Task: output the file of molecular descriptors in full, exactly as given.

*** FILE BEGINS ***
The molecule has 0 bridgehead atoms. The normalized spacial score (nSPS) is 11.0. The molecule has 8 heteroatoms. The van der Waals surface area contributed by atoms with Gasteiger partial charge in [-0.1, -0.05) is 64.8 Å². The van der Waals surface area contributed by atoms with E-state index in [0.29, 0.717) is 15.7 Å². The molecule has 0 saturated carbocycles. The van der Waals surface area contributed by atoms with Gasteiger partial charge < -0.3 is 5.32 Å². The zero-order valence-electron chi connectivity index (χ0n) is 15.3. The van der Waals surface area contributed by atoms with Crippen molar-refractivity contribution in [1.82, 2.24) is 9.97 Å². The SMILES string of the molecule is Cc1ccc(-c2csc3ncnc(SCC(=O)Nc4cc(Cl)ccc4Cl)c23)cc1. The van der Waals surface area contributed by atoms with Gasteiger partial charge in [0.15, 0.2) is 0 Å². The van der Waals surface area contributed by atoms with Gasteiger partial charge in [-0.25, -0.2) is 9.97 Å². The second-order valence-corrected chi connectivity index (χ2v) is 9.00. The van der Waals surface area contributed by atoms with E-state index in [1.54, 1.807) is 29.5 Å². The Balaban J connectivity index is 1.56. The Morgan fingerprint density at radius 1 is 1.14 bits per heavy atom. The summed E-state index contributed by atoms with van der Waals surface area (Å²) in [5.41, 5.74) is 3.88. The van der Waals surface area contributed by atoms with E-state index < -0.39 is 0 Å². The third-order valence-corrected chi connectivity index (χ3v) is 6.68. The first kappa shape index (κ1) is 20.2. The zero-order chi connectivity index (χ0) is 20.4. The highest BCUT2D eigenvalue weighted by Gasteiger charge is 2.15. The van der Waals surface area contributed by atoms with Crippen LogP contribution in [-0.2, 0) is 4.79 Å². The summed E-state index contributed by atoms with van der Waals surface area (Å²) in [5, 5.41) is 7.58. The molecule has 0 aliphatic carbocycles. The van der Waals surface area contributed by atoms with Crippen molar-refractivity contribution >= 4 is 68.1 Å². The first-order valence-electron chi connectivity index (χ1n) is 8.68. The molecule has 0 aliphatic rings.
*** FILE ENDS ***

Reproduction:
The molecule has 0 bridgehead atoms. The normalized spacial score (nSPS) is 11.0. The molecule has 8 heteroatoms. The van der Waals surface area contributed by atoms with Gasteiger partial charge in [-0.1, -0.05) is 64.8 Å². The van der Waals surface area contributed by atoms with E-state index in [0.29, 0.717) is 15.7 Å². The molecule has 0 saturated carbocycles. The van der Waals surface area contributed by atoms with Gasteiger partial charge < -0.3 is 5.32 Å². The zero-order valence-electron chi connectivity index (χ0n) is 15.3. The van der Waals surface area contributed by atoms with Crippen molar-refractivity contribution in [1.82, 2.24) is 9.97 Å². The SMILES string of the molecule is Cc1ccc(-c2csc3ncnc(SCC(=O)Nc4cc(Cl)ccc4Cl)c23)cc1. The van der Waals surface area contributed by atoms with Gasteiger partial charge in [0.15, 0.2) is 0 Å². The van der Waals surface area contributed by atoms with Gasteiger partial charge in [-0.25, -0.2) is 9.97 Å². The second-order valence-corrected chi connectivity index (χ2v) is 9.00. The van der Waals surface area contributed by atoms with E-state index in [1.54, 1.807) is 29.5 Å². The Balaban J connectivity index is 1.56. The Morgan fingerprint density at radius 1 is 1.14 bits per heavy atom. The summed E-state index contributed by atoms with van der Waals surface area (Å²) in [5.41, 5.74) is 3.88. The van der Waals surface area contributed by atoms with E-state index < -0.39 is 0 Å². The third-order valence-corrected chi connectivity index (χ3v) is 6.68. The first kappa shape index (κ1) is 20.2. The zero-order chi connectivity index (χ0) is 20.4. The highest BCUT2D eigenvalue weighted by Gasteiger charge is 2.15. The van der Waals surface area contributed by atoms with Crippen LogP contribution in [-0.2, 0) is 4.79 Å². The summed E-state index contributed by atoms with van der Waals surface area (Å²) in [5, 5.41) is 7.58. The molecule has 0 aliphatic carbocycles. The van der Waals surface area contributed by atoms with Crippen molar-refractivity contribution >= 4 is 68.1 Å². The first-order valence-electron chi connectivity index (χ1n) is 8.68. The molecule has 0 aliphatic rings.